One essential part of being a fleet owner or manager is remaining compliant with ever-changing fleet regulations. Fleet compliance is crucial to avoiding fines, keeping fleet vehicles on the road, and upholding a positive reputation in the community. Maintaining compliance is one of the most important parts of a fleet manager’s job, but why is it so important? How does staying in compliance benefit fleets overall? This article will break down the benefits of fleet compliance.
What is the Price of Noncompliance?
Noncompliance with the ELD mandate can be catastrophic, ranging anywhere from $1,000 to $10,000 depending on the severity. Here is a chart that breaks down the types of violations that the DOT might find for a fleet:
The price of these violations gets quite steep as well.
The average payout for an ELD violation is $2,867. With dozens or hundreds of vehicles in a fleet, this number can add up quickly. If a vehicle is placed out of service, the business loses revenue and suffers even further costs. Therefore, maintaining compliance is extremely important for fleets to be successful.
When are Drivers Placed Out of Service?
Being placed out of service is one of the worst results of a DOT inspection, as it is usually coupled with fines and causes even further loss to a business’s revenue. Drivers are usually placed out of service for up to ten hours, but it can be longer if violations continue. Every day that a vehicle is out of service costs businesses $264. If the vehicle needs to be towed, that can add to the fines and lost revenue.
Vehicles are usually placed out of service if they are not correctly using an authorized ELD, or if they falsify records. This is why it is important that fleets ensure their technology is up to date by staying updated on regulations and checking all vehicles to make sure they are compliant.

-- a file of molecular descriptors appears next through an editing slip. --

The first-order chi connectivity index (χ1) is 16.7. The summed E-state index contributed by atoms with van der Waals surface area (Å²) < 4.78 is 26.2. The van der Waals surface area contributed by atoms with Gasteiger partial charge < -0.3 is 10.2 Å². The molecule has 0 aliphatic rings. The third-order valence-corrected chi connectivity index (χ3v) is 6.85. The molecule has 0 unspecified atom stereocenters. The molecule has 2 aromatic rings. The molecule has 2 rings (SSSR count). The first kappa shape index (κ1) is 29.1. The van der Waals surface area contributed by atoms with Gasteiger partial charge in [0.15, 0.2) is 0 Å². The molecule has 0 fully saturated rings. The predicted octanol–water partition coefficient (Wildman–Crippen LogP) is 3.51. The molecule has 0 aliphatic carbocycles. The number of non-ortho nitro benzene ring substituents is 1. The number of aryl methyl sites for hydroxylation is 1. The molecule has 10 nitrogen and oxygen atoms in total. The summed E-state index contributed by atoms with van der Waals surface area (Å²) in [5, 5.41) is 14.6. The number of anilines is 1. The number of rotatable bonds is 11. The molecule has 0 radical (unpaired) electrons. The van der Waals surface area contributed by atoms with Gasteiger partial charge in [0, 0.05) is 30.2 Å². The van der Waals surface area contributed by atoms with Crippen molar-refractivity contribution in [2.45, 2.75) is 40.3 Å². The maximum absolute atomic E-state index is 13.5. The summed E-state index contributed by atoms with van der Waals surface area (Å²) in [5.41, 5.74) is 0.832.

How Compliance Affects CSA Scores
Most people in the fleet business are familiar with CSA scores: Compliance, Safety, Accountability scores. This is a 100-point scale that ranks how risky a motor carrier is. Having a high CSA score can lead to a negative reputation in the community, hurting a business’s relationship with customers and other companies. The FMCSA also keeps a closer eye on companies with a higher CSA score, so these fleets are more likely to be hit with fines. To keep CSA scores low, it is crucial to remain compliant with FMCSA guidelines and promote safety within the fleet.
Maintaining compliance is essential for any fleet business, but it doesn’t have to be a challenge. Azuga offers technologies that help fleets keep track of all the information they need with plug and play devices that are easy to use. Stay up to date with the latest FMCSA guidelines on Azuga’s blog. To get started with Azuga’s technology, reach out to an expert today!